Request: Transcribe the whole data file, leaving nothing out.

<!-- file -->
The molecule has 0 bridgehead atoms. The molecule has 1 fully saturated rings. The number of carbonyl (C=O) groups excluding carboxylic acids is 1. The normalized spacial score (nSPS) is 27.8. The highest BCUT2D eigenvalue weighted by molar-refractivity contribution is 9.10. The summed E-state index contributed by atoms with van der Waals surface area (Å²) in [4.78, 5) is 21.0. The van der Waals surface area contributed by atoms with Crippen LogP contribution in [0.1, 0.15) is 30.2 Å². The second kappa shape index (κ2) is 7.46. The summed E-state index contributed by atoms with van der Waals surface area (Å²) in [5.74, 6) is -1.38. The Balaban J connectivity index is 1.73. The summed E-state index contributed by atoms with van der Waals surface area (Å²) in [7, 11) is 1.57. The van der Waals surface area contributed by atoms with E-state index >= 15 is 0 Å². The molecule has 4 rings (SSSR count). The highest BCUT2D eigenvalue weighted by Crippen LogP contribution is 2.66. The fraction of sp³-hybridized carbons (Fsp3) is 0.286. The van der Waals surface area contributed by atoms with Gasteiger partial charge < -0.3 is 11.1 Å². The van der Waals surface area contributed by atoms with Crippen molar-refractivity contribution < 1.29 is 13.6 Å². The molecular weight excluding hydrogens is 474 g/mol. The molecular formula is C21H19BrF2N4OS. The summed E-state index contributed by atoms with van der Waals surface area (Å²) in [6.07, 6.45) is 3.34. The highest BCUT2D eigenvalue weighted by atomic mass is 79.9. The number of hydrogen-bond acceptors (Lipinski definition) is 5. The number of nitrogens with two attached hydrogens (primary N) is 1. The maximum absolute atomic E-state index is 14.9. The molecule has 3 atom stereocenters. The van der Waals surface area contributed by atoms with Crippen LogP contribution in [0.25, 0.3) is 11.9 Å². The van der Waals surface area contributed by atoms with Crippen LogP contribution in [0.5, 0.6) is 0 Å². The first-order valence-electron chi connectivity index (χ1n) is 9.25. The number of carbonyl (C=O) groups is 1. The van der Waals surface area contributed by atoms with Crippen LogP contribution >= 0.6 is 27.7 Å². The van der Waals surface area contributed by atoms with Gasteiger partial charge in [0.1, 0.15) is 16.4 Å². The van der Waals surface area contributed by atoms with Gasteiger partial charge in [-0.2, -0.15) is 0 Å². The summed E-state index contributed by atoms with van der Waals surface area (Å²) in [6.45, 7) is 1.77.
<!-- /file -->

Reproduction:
The molecule has 0 bridgehead atoms. The molecule has 1 fully saturated rings. The number of carbonyl (C=O) groups excluding carboxylic acids is 1. The normalized spacial score (nSPS) is 27.8. The highest BCUT2D eigenvalue weighted by molar-refractivity contribution is 9.10. The summed E-state index contributed by atoms with van der Waals surface area (Å²) in [4.78, 5) is 21.0. The van der Waals surface area contributed by atoms with Crippen LogP contribution in [0.1, 0.15) is 30.2 Å². The second kappa shape index (κ2) is 7.46. The summed E-state index contributed by atoms with van der Waals surface area (Å²) in [5.74, 6) is -1.38. The Balaban J connectivity index is 1.73. The summed E-state index contributed by atoms with van der Waals surface area (Å²) in [7, 11) is 1.57. The van der Waals surface area contributed by atoms with E-state index >= 15 is 0 Å². The molecule has 4 rings (SSSR count). The highest BCUT2D eigenvalue weighted by Crippen LogP contribution is 2.66. The fraction of sp³-hybridized carbons (Fsp3) is 0.286. The van der Waals surface area contributed by atoms with Gasteiger partial charge < -0.3 is 11.1 Å². The van der Waals surface area contributed by atoms with Crippen molar-refractivity contribution < 1.29 is 13.6 Å². The molecular weight excluding hydrogens is 474 g/mol. The molecular formula is C21H19BrF2N4OS. The summed E-state index contributed by atoms with van der Waals surface area (Å²) in [6.07, 6.45) is 3.34. The highest BCUT2D eigenvalue weighted by atomic mass is 79.9. The number of hydrogen-bond acceptors (Lipinski definition) is 5. The number of nitrogens with two attached hydrogens (primary N) is 1. The maximum absolute atomic E-state index is 14.9. The molecule has 3 atom stereocenters. The van der Waals surface area contributed by atoms with Crippen LogP contribution in [0.25, 0.3) is 11.9 Å². The van der Waals surface area contributed by atoms with Crippen LogP contribution in [0.5, 0.6) is 0 Å². The first-order valence-electron chi connectivity index (χ1n) is 9.25. The number of carbonyl (C=O) groups is 1. The van der Waals surface area contributed by atoms with Crippen LogP contribution >= 0.6 is 27.7 Å². The van der Waals surface area contributed by atoms with Gasteiger partial charge in [0.1, 0.15) is 16.4 Å². The van der Waals surface area contributed by atoms with Gasteiger partial charge in [-0.2, -0.15) is 0 Å². The summed E-state index contributed by atoms with van der Waals surface area (Å²) in [6.45, 7) is 1.77.